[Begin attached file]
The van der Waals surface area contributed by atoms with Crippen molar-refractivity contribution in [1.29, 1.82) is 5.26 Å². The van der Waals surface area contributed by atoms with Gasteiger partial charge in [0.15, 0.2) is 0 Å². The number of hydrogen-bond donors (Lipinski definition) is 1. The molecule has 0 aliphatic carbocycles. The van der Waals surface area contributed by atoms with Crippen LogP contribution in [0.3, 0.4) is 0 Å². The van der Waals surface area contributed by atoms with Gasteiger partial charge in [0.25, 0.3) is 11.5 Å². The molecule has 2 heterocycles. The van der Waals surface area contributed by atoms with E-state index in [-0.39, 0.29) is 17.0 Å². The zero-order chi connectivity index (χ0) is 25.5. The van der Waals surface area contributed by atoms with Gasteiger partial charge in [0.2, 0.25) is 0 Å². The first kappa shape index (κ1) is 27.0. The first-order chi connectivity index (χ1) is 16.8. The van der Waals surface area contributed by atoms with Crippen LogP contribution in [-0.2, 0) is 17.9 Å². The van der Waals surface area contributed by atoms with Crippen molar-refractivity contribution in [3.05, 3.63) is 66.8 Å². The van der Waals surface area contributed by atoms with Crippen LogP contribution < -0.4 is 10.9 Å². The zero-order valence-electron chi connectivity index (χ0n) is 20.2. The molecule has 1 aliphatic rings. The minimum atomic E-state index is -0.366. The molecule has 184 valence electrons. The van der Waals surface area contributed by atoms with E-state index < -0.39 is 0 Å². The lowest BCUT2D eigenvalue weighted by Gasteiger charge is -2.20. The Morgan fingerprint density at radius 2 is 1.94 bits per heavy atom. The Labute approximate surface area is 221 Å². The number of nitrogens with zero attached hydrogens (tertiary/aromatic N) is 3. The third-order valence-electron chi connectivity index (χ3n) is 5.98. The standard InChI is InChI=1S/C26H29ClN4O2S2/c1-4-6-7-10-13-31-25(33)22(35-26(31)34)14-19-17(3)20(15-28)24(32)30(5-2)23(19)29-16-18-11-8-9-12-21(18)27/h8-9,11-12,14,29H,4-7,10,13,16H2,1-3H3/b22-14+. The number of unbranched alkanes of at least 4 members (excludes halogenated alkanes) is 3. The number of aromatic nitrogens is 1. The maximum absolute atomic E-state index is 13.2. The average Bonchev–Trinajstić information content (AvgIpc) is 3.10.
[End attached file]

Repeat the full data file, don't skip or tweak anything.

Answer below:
The van der Waals surface area contributed by atoms with Crippen molar-refractivity contribution in [1.29, 1.82) is 5.26 Å². The van der Waals surface area contributed by atoms with Gasteiger partial charge in [0.15, 0.2) is 0 Å². The number of hydrogen-bond donors (Lipinski definition) is 1. The molecule has 0 aliphatic carbocycles. The van der Waals surface area contributed by atoms with Crippen LogP contribution in [0.3, 0.4) is 0 Å². The van der Waals surface area contributed by atoms with Gasteiger partial charge in [0.25, 0.3) is 11.5 Å². The molecule has 2 heterocycles. The van der Waals surface area contributed by atoms with E-state index in [-0.39, 0.29) is 17.0 Å². The zero-order chi connectivity index (χ0) is 25.5. The van der Waals surface area contributed by atoms with Gasteiger partial charge in [0.2, 0.25) is 0 Å². The first kappa shape index (κ1) is 27.0. The first-order chi connectivity index (χ1) is 16.8. The van der Waals surface area contributed by atoms with Crippen LogP contribution in [-0.2, 0) is 17.9 Å². The van der Waals surface area contributed by atoms with Crippen molar-refractivity contribution in [3.05, 3.63) is 66.8 Å². The van der Waals surface area contributed by atoms with Crippen LogP contribution < -0.4 is 10.9 Å². The zero-order valence-electron chi connectivity index (χ0n) is 20.2. The molecule has 1 aliphatic rings. The minimum atomic E-state index is -0.366. The molecule has 184 valence electrons. The van der Waals surface area contributed by atoms with E-state index < -0.39 is 0 Å². The lowest BCUT2D eigenvalue weighted by Gasteiger charge is -2.20. The Morgan fingerprint density at radius 2 is 1.94 bits per heavy atom. The Labute approximate surface area is 221 Å². The number of nitrogens with zero attached hydrogens (tertiary/aromatic N) is 3. The third-order valence-electron chi connectivity index (χ3n) is 5.98. The standard InChI is InChI=1S/C26H29ClN4O2S2/c1-4-6-7-10-13-31-25(33)22(35-26(31)34)14-19-17(3)20(15-28)24(32)30(5-2)23(19)29-16-18-11-8-9-12-21(18)27/h8-9,11-12,14,29H,4-7,10,13,16H2,1-3H3/b22-14+. The number of unbranched alkanes of at least 4 members (excludes halogenated alkanes) is 3. The number of aromatic nitrogens is 1. The maximum absolute atomic E-state index is 13.2. The average Bonchev–Trinajstić information content (AvgIpc) is 3.10.